By Leslie VanExel, Jr.
It only took one shot for Alex to start babbling about it.
“I know she is, man, I just need to find out with who. The bitch.”
They were waiting in line for another shot when he started and Simon knew that this would end up being a conversation that would take all night.
“I still don’t know why you keep saying that. You don’t got proof of shit. You’re just assuming to high hell.”
“No way man. It’s not just a feeling. You know Ashley; you know what she’s like. She’s different. If she isn’t actually fucking some guy, she wants to be, and that’s pretty much the same thing.”
“That’s not pretty much the same thing. After all, there’s a distinct difference between the potential and the action. The potential doesn’t mean shit if there nothing ever happens. That’s the concept of potential. Oh, two shots of So. Co. please.”
“That’s what I mean. It’s just a concept. If it can be conceived, then it can be implemented, if it can be implemented, it will be implemented. That’s the whole purpose of potential, it’s meant to be used. It’s meant to be implemented. It’s meant to be utilized. If it weren’t, then it wouldn’t be defined. There’s potential all over the world—all over the universe, but none of it means anything except when it’s time to implement it. That’s when we define things, that’s when things need to be named, when they are going to be, not just cause they might be.”
“Jesus, where are pulling this information out of, it can’t be out of your ass, cause even shit goes over better than that. Potential is a concept created for the sake of definition. Keep the change. Thanks Donni. Truth is another one of those concepts that doesn’t physically exist in any plane, but is still talked about, described, and debated over. That’s why things are named, so we can talk about them. Even if they don’t exist, they are conceptualized in the mind. For humans, that gives them validation. If it weren’t for us, concepts wouldn’t exist, that’s part of communication, naming things so that they can be conceptualized in more than one person’s mind. That’s the purpose of language.” They roamed over to the long end of the L-shaped bar where there was less traffic and sat down on the barstools, hunched over in a conversation that Simon thought was, if not unnecessary and redundant, at least potentially hazardous. He hardly enjoyed talking to Alex on this topic, but since he was the main confidant in Alex’s relationship issues, he was almost required to converse. At least this way he could know Alex’s suspicions and proofs and help prevent their reoccurrence.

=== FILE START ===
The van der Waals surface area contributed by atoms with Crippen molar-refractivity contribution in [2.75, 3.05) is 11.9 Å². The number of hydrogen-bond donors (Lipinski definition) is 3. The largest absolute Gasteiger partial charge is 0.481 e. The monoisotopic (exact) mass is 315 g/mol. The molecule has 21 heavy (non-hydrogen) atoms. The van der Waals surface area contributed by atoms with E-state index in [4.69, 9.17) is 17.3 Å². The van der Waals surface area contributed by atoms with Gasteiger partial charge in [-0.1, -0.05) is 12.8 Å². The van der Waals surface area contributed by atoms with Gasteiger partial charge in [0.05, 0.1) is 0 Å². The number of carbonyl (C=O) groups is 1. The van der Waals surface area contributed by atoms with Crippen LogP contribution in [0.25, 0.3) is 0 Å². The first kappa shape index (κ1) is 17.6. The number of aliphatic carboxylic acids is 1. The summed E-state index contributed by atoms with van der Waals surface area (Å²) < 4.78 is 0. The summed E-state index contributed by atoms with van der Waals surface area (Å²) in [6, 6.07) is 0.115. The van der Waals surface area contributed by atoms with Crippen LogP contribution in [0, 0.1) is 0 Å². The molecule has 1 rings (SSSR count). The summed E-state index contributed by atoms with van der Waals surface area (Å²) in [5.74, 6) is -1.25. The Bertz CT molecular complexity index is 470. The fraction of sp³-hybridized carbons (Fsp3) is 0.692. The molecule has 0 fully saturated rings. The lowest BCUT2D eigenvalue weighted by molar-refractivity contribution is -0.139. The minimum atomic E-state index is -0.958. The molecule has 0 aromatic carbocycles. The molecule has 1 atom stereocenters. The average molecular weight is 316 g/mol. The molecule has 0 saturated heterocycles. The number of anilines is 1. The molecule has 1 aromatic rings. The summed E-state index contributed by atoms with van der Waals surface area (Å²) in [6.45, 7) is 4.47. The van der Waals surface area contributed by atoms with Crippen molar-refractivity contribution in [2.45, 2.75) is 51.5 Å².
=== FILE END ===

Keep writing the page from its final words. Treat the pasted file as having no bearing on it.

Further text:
“What, to communicate.”
“Of course, and in communication as well as in thinking, reality is only an issue in the mind of the individual.”
“No. No way. I disagree. Reality is concrete and goes beyond the individual. It is the plane of existence that we all coexist on. We all experience the same reality and the same issues. The sun comes up for all of us, and goes down for all of us. And in every thing else, these things all exist—excuse me, coexist in the same plane, the same time, the same reality. If both of us see a person get hit by a car, does that make that act any more valid than if one of us, or even any of us see it. NO! It happened regardless, and would have happened, and similar acts will continue to happen all over the world regardless of anyone seeing anything, feeling anything, or knowing anything. That has to do with the fact that we weren’t the first ones here, nor will we be the last ones here, and here, incidentally, has nothing to do with us at all. It has nothing to do with anything. It just is. Just because I can’t readily prove it doesn’t mean it doesn’t exist.”
“Do we really need to get into this.”
“Yes, as a matter of fact, we really need to get into this.”
“You’d better get a pitcher and a couple more shots.”
Alex got up and walked over to the corner of the L and waited to order. He was already slightly stumbly, and Simon could tell that they were going to end up getting pretty sloppy by the end of the conversation. He made the mental note to keep himself aware. He watched Alex finish paying for the drinks, then got up to help him transport everything to their side of the bar.
“Okay, were was I?” They both raised up their shot glasses, toasted to the concept of drunkardom, and downed the shots.
“Shit. I hate Tequila.” Simon salivated from the strength of the shot and replied with a raspy voice, “Um, reality… I think.”
“Oh, yeah. Wait. What about it.”
“The fact that everything ex—”
“Oh, yeah. If we look at the things that exist in the world outside of us, the dirt, the stars, the planets, the plants, all of that stuff exists regardless of us. We are all useless to its sense of being.”
“What do you mean sense of being?”
“Sense of being. Its identity. Its identity is totally separate from ours.”
“Yeah. The qualities of the object that make it it. All of the things about it: the molecular structure, how it looks in the light, how it interacts with other chemicals, does it get warm in the sunlight? Does it crack in the cold? Will it melt? What’s its boiling point? If she’s fucking anyone. Who she’s fucking. These things are all irrelevant to us in our existence. But with the object or whore’s existence, these things make up its identity.” The more excited that Alex got, the more animated. By this point he sat straight upright, with hands motioning each question.
“Wait, wait. That’s very interesting. You said how things look in the light. That brings up a very important point—perception.”
“What does that have to do with anything?”